If you haven’t watched Zoe’s Extraordinary Playlist, you are missing a very cute feel good show with lots of great singing, acting, and busting of moves. There is a common storyline, but it is told with characters breaking into song to express their inner feelings, but only Zoe can hear them. We’ve been binging on it off and on over the past few months.
This evening we watch a couple of episodes. The first was about Zoe letting loose a bit with a friend. It was a pretty good PDA about just saying no to drugs.
The second episode was most powerful. As we watched, the topic of the show kind of snuck up on us. There was a hint of things to come, then the topic was right in our faces, but not in a slap in the face kind of way.
Without giving too much away, there was a software glitch that was preventing one of the SPARQPoint products having a facial recognition issue for people of color. The company spokesman, a Black man, was told to call a press conference to say the issue was found and being addressed.
Needless to say, the press conference did not go as planned. Simon, the spokesman, laid it out how the software was like the company when it comes to people of color.
The rest of the show was about how white people, even when well meaning, have no clue of how to handle issues of racism in the workplace, and how Boards of Directors, usually made of older white men with a smattering of women, are ignorant of the issue, and when they become aware, go to the tried and true playbook of donating money to organizations of color or who help people of color, before looking inward to make changes.
It also showed how white people, as friends and supervisors, make mistakes, some out of ignorance, others out of naïveté, and others out of attempting to be color blind towards people of color.
Throughout the show, as a middle-aged white guy, I could see myself in many of the scenarios. Thankfully, I could also see what several characters were doing oh so wrong.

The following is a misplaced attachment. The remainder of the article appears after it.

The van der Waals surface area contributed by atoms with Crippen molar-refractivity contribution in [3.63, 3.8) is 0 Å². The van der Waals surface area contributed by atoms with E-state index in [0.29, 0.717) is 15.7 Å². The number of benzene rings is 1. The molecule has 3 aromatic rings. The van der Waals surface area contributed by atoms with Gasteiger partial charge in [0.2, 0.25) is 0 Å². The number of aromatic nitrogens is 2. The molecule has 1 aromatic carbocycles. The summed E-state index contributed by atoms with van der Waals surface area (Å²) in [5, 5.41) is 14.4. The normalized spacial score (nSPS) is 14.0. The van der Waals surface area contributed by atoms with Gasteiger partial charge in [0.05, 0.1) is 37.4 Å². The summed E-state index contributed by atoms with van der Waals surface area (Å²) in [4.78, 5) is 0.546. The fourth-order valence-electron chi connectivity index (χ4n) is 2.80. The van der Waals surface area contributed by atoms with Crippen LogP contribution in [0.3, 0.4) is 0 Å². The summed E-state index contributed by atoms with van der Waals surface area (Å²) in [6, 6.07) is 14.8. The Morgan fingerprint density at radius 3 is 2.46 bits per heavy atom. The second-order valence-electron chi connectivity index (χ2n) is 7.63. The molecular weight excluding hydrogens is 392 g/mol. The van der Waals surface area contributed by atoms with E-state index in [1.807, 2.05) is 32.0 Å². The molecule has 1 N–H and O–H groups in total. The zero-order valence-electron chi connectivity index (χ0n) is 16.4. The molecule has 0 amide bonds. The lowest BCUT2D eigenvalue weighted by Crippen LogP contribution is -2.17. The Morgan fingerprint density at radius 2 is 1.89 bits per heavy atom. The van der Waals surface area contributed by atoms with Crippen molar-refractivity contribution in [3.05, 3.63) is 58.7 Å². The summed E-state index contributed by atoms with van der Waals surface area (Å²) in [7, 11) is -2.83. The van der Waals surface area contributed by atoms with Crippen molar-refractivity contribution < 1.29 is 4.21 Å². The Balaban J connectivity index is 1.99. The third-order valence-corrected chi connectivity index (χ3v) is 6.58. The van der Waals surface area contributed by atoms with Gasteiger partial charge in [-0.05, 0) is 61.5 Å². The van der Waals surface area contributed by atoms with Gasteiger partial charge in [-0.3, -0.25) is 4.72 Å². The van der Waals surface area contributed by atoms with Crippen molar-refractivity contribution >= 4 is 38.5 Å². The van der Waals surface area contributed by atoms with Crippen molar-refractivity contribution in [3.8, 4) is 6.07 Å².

What was most interesting, and sad, about the episode is how accurate it was in how companies, and society as a whole, are doing so poorly when it comes to recognizing racism, and then in addressing it in an appropriate manner.
An example of this was when a character was called a slum dog (as in Slum Dog Millionaire). One of the main characters calls the person called the slum dog into her office to see how he is feeling, an appropriate check-in. However, she never calls the person who called him a slum dog into her office to say how inappropriate he acted, not to do it again, and how he might make amends.
In the end, the stand was rewarded with change, which sadly, is definitely more fiction than fact. All the characters of color also came together to celebrate the victory, even knowing it was but a drop in the bucket of what is needed.
After it ended, I began to think of the people of color in my office. Sadly there are very few in our department. I also thought a lot about one of my coworkers and staff member. I want to meet with them and ask about their experience in the office. Is it welcoming? Are they treated well and professionally? A check-in of sorts. After hearing what they have to say, trying to make any necessary changes based on what is discussed.
Although not as gut-level wrenching as Roots, Moonlight, or The Hate U Give, it is still an excellent episode to watch. After, it is also a good episode to reflect and ponder upon.
I hope you take a moment to find it streaming on Peacock. Let me know what your thoughts.